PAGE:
Green Building Does Portland
Another speaker from California, Fetzer Vineyards cofounder Paul Dolan, author of Fermenting a Business Revolution, argued that the best way of promoting good business is to make sure it represents the values of its employees, customers, and community. He observed: "We've done a good job creating leadership from an intellectual side, with the goal of growing a business financially. But in the future we need to shift our perspective. We need to pay attention to the soul of a company."
Advice from Abroad
As Greenbuild's learning sessions progressed over two days, the conference included some of the most compelling practitioners from this still emerging field. Perhaps the most charismatic was environmental engineer Guy Battle, principal of the London-based firm Battle McCarthy. Battle's firm has worked on New York's Freedom Tower design, specifically the wind turbine at its top. They have also consulted on several high-profile projects, including a new stadium proposed for Manhattan's West Side as part of an Olympics bid.
As he spoke on "Sustainability Goes Mainstream — But Where Next?" Battle gave the United States a mock report card for its sustainable efforts in recent years. "When I first started working in the States," he said, "you [Americans] couldn't spell sustainable." But recently, the engineer continued, there has been tremendous progress.
Battle is still dissatisfied, however. "Forget buildings that use less energy and water," he said. "Your buildings need to produce more than they need. You can't separate the energy infrastructure from the architecture itself. That's the way it's got to be."
Another highlight of Greenbuild was a keynote address by Pritzker Prize-winning Australian architect Glenn Murcutt. The presentation of his work included a remarkable series of simple houses that use climate, topography, and simple forms rendered artfully but always with integrity of purpose. But even beyond his acclaimed architecture, Murcutt awed the Greenbuild audience with the passion of his convictions.
The architect spoke eloquently about how his work draws first from the original vernacular of place and culture, which in Australia refers to the Aboriginal culture. Citing simple thatched roof huts as the epitome of architectural beauty, Murcutt practically shouted: "These people knew about place. But look at us. What poverty of spirit our built environment has!"
Greening the East
Arguably the biggest news announced at this year's Greenbuild was from representatives of China's Ministry of Construction that the People's Republic has developed ambitious new targets for green building.
"Rapid economic growth and urbanization in China raise a severe challenge for energy supply and consumption," said vice-minister Qiu Baoxing. "It is estimated that by 2020, urbanization in China will reach up to 57 percent, which means nearly 15 million rural residents will be changed to urban citizens. Increasing energy demand and lack of energy will be a long-term problem that China is facing in economic and social development."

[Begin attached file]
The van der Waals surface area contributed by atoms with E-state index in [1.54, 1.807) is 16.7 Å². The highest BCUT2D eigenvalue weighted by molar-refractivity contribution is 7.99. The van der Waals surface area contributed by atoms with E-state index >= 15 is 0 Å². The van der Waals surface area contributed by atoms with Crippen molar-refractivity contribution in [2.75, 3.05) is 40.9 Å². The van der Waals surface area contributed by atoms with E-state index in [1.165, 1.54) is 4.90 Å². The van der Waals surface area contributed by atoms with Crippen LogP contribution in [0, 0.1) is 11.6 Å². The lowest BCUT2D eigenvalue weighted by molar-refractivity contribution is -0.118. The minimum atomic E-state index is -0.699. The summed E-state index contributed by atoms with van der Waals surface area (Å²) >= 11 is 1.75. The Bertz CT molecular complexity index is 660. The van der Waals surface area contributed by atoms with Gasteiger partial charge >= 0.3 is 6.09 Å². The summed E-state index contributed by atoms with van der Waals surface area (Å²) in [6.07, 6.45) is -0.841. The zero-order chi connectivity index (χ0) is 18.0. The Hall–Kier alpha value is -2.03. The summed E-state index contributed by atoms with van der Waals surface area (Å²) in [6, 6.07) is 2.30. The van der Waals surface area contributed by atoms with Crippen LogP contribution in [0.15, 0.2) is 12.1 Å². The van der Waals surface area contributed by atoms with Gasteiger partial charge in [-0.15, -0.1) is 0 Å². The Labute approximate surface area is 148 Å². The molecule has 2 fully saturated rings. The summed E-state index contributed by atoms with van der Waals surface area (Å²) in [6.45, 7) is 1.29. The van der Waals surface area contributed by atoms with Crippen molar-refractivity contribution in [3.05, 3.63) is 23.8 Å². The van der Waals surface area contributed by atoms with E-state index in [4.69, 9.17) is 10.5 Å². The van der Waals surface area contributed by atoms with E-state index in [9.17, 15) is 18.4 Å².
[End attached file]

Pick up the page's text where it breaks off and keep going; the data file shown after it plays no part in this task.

To address this problem, Qui announced that by the end of 2010, all Chinese cities will be expected to reduce their buildings' energy use by 50 percent. In large cities, 25 percent of existing residential and public buildings will be remodeled or reconstructed, with 15 percent targeted in medium-sized cities and 10 percent in small cities. By 2020, the country expects an overall building efficiency standard 65 percent better than that of today — an astonishing objective.
More Success Stories
Throughout the conference, other optimistic news emerged. Arizona architect David Eisenberg spoke of his efforts to transform building codes to better reflect environmental values and promote healthier, better functioning communities.
Philadelphia designer Carol Franklin discussed how sustainable design must go beyond the goal of minimizing site destruction to one of facilitating natural, self-sustaining ecological environments, of which buildings are only a portion.
Successful, green, and affordable housing projects in Seattle and San Jose, California were shown to be so well designed that they make more affluent people jealous. New sustainable schools continue to show that students achieve more academically when they have access to daylight and other green-building amenities.
Indeed, while there was a wide variety of information being passed between architects, builders, academics, and developers, it seemed that predominant at Greenbuild was the passion attendees shared for sustainable design and construction.
As is becoming clearer every day, whatever arguments can still be made against sustainability — increased up-front cost or a potential disregard for good aesthetic design — this is a movement that not only combines altruism and good business sense, but represents a new era for architecture.
In this new era, we will relearn that the only way to design a building sensibly is to carefully consider its role on planet earth and within its microclimate, while also paying heed to how its interior environment affects occupants' psychological and physical well being.
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Brian Libby is a Portland, Oregon-based freelance writer who has also published in Metropolis, The New York Times, Christian Science Monitor, and Architectural Record.